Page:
Ernie Els and Nick Faldo Preview Muirfield; Mickelson Relieved to Win on Links
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“Every links shot that you can imagine, you're going to play it this week,” defending Open champion, Ernie Els said Monday. He said the course is getting firm, and there’s a good stand of rough. “Accuracy is going to be at the premium and your shot making is going to be really tested. You're going to have to come in high sometimes. You're going to have to come in with bump‑and‑runs. Your short game will be tested.”
Els likes Phil Mickelson’s chances at The Open Championship, coming off a win at the Scottish Open.
“He's such a talented player. With his short game, it's amazing he hasn't done better,” Els said. "But obviously getting used to the bounces, that's the big thing. You've got to envision that a 3‑iron could go 280 yards downwind, and into the wind it's probably going to go 180. Those are the things you have to really take into consideration.”
Els said there are a lot subtle differences playing links golf, right down to the sound the ball makes when a shot is hit and the kind of divot that is taken.
Nick Faldo, always known as a perfectionist in practice and a tactician during play, said he and former caddie Fanny Sunesson calculated every shot prior to his second victory at Muirfield.
“You have to know where you're going to land it, where the next bounce is and where the run is,” he explained. “What we worked out so well in '92, where to land the ball 20 yards short of the green, which way it would kick, and obviously where it would stop.”
According to Faldo, some of the “youngsters” aren’t even going to use the full assortment of clubs. Jason Day told Faldo he played a practice round using just irons, even when hitting into the wind.
“He's got a 2‑iron, which he's cranked to a 1‑iron,” Faldo said. Day told him he can hit the club 275 yards. “That might be the game strategy, here. The golf ball can go a mile. The eighth might be for these big guys like be a 6‑iron off the tee, and it runs to 280 or something crazy.”
He also said the weather and ability to hit solid shots would be factors.
“We're all going to be seriously tested,” he added. “Mis‑hits, the bounce is 30 yards off line, or it's in the hay. There's no options here. “
Faldo also had thoughts on the games of Rory McIlroy and Tiger Woods. He said Rory is still testing clubs.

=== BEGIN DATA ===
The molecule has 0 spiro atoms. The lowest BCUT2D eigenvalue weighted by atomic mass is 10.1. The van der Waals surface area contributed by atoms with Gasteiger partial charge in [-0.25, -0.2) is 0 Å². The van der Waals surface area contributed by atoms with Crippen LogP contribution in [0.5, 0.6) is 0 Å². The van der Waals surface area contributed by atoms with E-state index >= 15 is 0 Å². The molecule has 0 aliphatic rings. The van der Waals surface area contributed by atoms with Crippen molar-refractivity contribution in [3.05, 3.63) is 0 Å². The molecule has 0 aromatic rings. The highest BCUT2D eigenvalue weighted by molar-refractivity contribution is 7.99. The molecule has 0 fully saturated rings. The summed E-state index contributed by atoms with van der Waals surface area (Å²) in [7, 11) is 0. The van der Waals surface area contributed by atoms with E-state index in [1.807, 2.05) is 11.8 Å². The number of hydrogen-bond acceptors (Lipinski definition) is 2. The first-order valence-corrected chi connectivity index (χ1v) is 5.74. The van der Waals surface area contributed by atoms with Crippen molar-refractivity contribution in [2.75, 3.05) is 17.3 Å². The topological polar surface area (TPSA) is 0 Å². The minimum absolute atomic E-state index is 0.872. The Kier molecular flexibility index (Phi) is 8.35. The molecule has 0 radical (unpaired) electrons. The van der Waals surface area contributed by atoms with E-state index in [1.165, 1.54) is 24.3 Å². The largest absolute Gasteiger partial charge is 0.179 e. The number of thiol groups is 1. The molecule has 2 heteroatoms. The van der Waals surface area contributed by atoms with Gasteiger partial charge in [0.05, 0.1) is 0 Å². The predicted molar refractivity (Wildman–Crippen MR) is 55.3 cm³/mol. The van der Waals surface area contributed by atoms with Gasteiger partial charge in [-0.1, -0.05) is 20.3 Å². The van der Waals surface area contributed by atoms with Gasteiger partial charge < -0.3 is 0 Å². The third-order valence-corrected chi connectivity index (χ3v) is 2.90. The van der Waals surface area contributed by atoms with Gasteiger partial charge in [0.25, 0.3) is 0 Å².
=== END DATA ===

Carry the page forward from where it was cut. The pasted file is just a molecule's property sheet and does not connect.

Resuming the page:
“Tiger is in a different mode where he's winning regular tournaments, but he gets to the majors and something happens,” Faldo said. “The self-belief you have to have, maybe there's a little dent in there. He hits the wrong shot at the wrong time, where before Tiger would hit the right shot at the right time.”
Phil Mickelson, who won the Scottish Open over the weekend—his 50th professional victory—said it was a big step for him to win on a links course. As has happened a time or two in Mickelson’s career, he didn’t do it the easy way. It was vintage Phil the Thrill. His one-shot lead on the 18th evaporated when he three-putted, forcing a playoff.
“Nobody likes a movie that's predictable. You always want to have a little bit of suspense,” he joked.
In the playoff, Mickelson was able to hit a miracle 60-degree wedge to about two inches at the 18th hole for a certain victory.
"It's probably the biggest challenge of my career is hitting the shots that are required here,” he said about links golf. “If I were to win an Open Championship in my career, I think that would be one of the greatest accomplishments I could achieve as a player, because it's the biggest challenge of my career, adapting my game, hitting the shots here that I have never had a chance to practice growing up.”
Kathy Bissell is a Golf Writer for Bleacher Report. Unless otherwise noted, all quotes were obtained firsthand or from official interview materials from the USGA, PGA Tour, R&A or PGA of America.
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